Wednesday, December 19, 2012

Afric McGlinchey's The lucky star of hidden things

     Afric McGlinchey's debut collection, The lucky star of hidden things (copyright 2012 Salmon Poetry), is an unusual literary gem. lucky star is not a book to be read in one sitting. I can attest to this fact; lucky star contains poetry that is spare and lovely, yet, I found myself treating her work with reverence. The world McGlinchey offers the reader is dark, mysterious, and all-together accessible... however, if one is willing to revisit the sacred spaces McGlinchey has created, the reader, in this case, myself, finds the landscape deliciously altered – for the better.
     In the interview below, McGlinchey discusses her poetry collection, as well as other current literary matters. I would like to thank Afric McGlinchey for her patience, artistry, and honesty. I look forward to reading more of her work – with pleasure – in the future.

   A-KP: Please explain the inception of The lucky star of hidden things.

   AM: Chance really had a hand in it. I won a prestigious award in Ireland, and soon afterward, Salmon offered to publish my collection.
    As I have lived in a number of countries, a strong impulse all my life has been trying to find a way to belong to wherever I am. Usually, however, as is the case with many writers and creative people, I have felt an outsider, and feel that I am often more of a witness than a participant. So I decided to make that the focus of my collection.
   As for the title, that came about by chance. Someone mentioned that they found my imagery very ‘celestial’ so I looked up stars, and discovered Sadalachbia, the nomadic star, which translates into English as The lucky star of hidden things, so I thought it fitted perfectly, as I sometimes use private coded symbols when writing about difficult subjects.

  A-KP: What part of your life influenced your poetry more, and why: your Irish heritage, or, your time in Africa?

  AM: Interestingly, I only began writing seriously when I returned to Ireland in 1999, when I discovered the Munster Literature Centre and started attending workshops. This is where I am creatively stimulated, where I read, and study the craft. But my image base is strongly influenced by my years in Africa (Zambia, Zimbabwe, South Africa, and time spent in Malawi, Mozambique, Namibia and the Transkei too). I also return regularly, as my father still lives there, and my daughter, who was born there, has returned to live there too.
So, both influence my writing.

   A-KP: Your poetry is quite arresting – cinematically - and, the language is immediately accessible, which gives your work broad appeal. Given your academic background and training, how do you feel about the idea of poetry being available for mass consumption?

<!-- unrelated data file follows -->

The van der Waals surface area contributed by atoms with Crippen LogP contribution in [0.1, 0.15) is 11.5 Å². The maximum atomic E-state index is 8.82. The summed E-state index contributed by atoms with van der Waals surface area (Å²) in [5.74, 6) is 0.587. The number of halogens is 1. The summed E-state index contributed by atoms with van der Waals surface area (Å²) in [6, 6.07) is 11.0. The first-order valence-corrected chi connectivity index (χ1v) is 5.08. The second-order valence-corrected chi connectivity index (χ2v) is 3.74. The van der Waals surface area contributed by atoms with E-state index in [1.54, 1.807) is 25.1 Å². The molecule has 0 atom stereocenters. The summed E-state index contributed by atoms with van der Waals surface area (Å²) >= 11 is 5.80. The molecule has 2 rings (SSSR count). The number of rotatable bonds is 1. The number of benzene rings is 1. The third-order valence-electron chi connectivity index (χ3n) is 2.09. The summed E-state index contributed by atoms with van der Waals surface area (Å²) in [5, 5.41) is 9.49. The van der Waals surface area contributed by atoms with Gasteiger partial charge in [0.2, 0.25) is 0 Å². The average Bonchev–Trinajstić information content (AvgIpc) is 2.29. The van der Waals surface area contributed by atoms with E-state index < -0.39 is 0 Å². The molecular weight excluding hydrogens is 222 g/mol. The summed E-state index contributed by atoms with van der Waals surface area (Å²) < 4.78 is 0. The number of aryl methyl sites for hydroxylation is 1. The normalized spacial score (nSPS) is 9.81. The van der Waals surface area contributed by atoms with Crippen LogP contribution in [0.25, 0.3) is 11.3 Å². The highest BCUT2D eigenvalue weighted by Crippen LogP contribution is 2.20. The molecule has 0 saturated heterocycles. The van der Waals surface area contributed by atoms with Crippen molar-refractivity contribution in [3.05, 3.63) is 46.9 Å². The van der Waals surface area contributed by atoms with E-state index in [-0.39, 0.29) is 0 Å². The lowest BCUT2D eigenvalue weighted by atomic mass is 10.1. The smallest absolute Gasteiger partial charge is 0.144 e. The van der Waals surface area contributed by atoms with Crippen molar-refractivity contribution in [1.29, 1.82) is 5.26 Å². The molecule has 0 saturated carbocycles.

AM:Interesting question. In his essay, ‘In praise of difficult poetry,’ Robert Pinsky argues for ‘difficulty’ as opposed to poems that are too easily understood, and I agree. It is infinitely more satisfying to read a piece of writing that offers itself up more slowly, where the reader is rewarded for his or her closer attention. Then again, there is a level of difficulty which can be alienating, where the writer, rather than communicating, is simply building walls. While accessible poetry can be dismissed by the academics, everyone gets offended by insular arrogance, although not everyone is brave enough to admit it. It’s a fine line. But I’d rather err on the side of clarity than perverse obfuscation – the act of writing is intended to communicate, after all. For my first collection, I felt the need for a narrative thread to run through the poems. Although, as you say, most are ‘accessible’, I wouldn’t say they are equally so. Ideally, I’d like my poems to communicate on a number of levels, and be open to more than one interpretation.
     A-KP: The Tokoloshe sequence (Late, Exorcism, Curse), a three-part narrative of an exorcism, is profoundly disturbing. I felt, while reading Tokoloshe, that this was a very brave piece to write, not in a confessional way, but, in a 'bring the fear out into the daylight so people can see it's for real' way. Was this based on real events, and, if so, what inspired you to write it?

  AM: Yes, the three poems were all based on true events, although the only factor linking them really is the spectre of the tokoloshe. They took place at different times. I lived on a farm where fear of the tokoloshe was a very real thing. I know of a perfectly healthy person who simply lay down and died after being cursed. The poem Curse refers to the time of land invasions, when a curse was put on us, in an attempt to scare us away; but we don’t believe in the tokoloshe, so it didn’t have power over us, although for the purposes of the poem I altered that detail slightly.